Nineteen fifty-eight was also the year in which Heinz's first novel, The Professional, was published. He had earned enough from a two-part Eddie Arcaro profile in 1956 to take 11 months off to write a book he'd been taking notes on for years. He wrote through all of 1957. "It was like going from four-rounders to a 15-round title fight" he says.
It is the story of Eddie Brown, a middleweight contender, and his manager, Doc Carroll, told by a sportswriter named Frank Hughes. Brown is based on Billy Graham, a popular middleweight in the '40s and '50s with admirable skills and a missionary's work ethic, of whom Liebling said, "He's as good as a fighter can be without being a helluva fighter." Doc Carroll is drawn from Jack Hurley, boxing's last angry man, an on-the-level manager of the scrupulous old school. "There are two honest managers in boxing," said Damon Runyon. "One is Jack Hurley, and I can't remember the name of the other." The writer Frank Hughes is an alter ego for Heinz, who speaks to our fascination with prizefighting.
"[It's] the basic law of man. The truth of life. It's a fight, man against man, and if you're going to defeat another man, defeat him completely. Don't starve him to death, like they try to do in the fine, clean competitive world of commerce. Leave him lying there, senseless, on the floor."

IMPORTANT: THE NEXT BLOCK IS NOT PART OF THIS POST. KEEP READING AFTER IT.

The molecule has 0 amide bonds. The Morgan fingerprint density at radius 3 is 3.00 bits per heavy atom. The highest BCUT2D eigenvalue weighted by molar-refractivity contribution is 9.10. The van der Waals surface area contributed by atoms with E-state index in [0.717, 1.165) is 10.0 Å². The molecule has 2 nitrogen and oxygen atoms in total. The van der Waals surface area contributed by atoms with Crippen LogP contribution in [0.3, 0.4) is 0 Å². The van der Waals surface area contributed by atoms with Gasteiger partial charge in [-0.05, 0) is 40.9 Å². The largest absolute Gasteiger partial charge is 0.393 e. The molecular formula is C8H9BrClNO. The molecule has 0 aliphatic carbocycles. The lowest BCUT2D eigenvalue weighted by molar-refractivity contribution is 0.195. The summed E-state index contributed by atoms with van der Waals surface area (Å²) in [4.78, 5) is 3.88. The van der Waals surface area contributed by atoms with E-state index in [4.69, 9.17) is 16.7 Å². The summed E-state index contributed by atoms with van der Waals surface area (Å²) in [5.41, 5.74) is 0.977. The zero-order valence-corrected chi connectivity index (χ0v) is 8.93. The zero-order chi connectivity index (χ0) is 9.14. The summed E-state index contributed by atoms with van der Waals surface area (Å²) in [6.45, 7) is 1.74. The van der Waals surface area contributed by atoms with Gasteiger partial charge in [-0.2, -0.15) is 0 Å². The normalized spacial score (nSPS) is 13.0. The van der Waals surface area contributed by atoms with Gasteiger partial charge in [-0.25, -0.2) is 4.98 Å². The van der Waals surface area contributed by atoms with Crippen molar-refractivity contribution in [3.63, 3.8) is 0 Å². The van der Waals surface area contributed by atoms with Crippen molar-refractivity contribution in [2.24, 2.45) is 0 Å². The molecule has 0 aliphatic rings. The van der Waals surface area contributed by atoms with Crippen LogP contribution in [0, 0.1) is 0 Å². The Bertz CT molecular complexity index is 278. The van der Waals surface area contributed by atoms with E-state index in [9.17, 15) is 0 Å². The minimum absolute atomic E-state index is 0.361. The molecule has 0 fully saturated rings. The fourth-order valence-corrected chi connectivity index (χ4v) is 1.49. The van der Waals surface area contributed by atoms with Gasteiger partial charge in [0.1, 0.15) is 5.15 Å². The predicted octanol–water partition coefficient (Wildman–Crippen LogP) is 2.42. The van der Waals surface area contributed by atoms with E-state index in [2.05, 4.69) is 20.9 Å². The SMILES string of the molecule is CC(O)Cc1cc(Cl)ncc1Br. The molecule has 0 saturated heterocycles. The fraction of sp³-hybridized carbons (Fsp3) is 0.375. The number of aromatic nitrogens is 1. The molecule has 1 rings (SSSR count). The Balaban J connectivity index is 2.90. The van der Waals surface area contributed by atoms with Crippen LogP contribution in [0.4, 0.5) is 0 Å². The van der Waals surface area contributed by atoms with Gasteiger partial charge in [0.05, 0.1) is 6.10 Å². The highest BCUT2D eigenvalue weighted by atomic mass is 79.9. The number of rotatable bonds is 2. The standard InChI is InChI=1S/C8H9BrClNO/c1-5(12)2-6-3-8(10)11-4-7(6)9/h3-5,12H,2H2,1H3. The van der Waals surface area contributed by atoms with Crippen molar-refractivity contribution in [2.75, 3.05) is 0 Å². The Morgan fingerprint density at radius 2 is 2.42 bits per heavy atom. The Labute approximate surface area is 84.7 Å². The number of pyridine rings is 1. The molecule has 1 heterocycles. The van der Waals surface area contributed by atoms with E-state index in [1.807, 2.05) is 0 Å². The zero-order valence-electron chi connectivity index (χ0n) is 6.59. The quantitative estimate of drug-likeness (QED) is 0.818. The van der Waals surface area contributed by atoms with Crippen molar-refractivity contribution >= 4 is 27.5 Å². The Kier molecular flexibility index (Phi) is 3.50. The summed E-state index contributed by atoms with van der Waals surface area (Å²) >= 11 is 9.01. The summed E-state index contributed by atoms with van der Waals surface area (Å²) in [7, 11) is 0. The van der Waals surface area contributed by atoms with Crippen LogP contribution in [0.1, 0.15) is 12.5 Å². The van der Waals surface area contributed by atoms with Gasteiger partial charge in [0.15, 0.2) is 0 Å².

"I guess that's it," [Eddie said.] "I don't know."
—THE PROFESSIONAL, 1958
The book was generally well reviewed. It has everything Heinz knew and loved about boxing and everything he hated about the ascendancy of mendacity and mediocrity that was killing it. The novel is constructed in the manner of all Heinz's best work, in a series of interlocking, overlapping copy blocks that, once finished, become seamless and whole. "It's like building a stone wall without mortar," he tells me in the den. "You place the words one at a time, fit them, take them apart and refit them until they're balanced and solid."
Hemingway cabled congratulations from Cuba and called The Professional the "only good novel I've ever read about a fighter and an excellent first novel in its own right." Elmore Leonard sent Heinz a fan letter, "the only letter I've ever written to another writer," praising the book's honesty and clarity. Even Liebling wrote a note: "All praise in varying degrees from high to extra high."
All this is in the scrapbooks along with Heinz's original notes for the novel, sheets from a dime-store pocket notebook covered in his neat cursive, the blue ink long since faded to gray.
At the other end of this quiet house we hear the front door open and slowly close.
"Come meet Betty."
Heinz and I unfold ourselves from the floor and go out to the living room. Betty's eyes are as blue and clear and deep as a movie star's pool, but the Alzheimer's has robbed her of most conversation and thus stolen from Bill as well. She'll sit in the chair by the window and look out across the valley to Bromley Mountain for hours, smiling, while he reads the paper, but her health is declining by the week. Bill's been unwell lately, too, and he nearly died in 1998 following a series of operations that cost him his left eye. Each of them takes a fistful of prescription drugs every day for an arm-long list of ailments.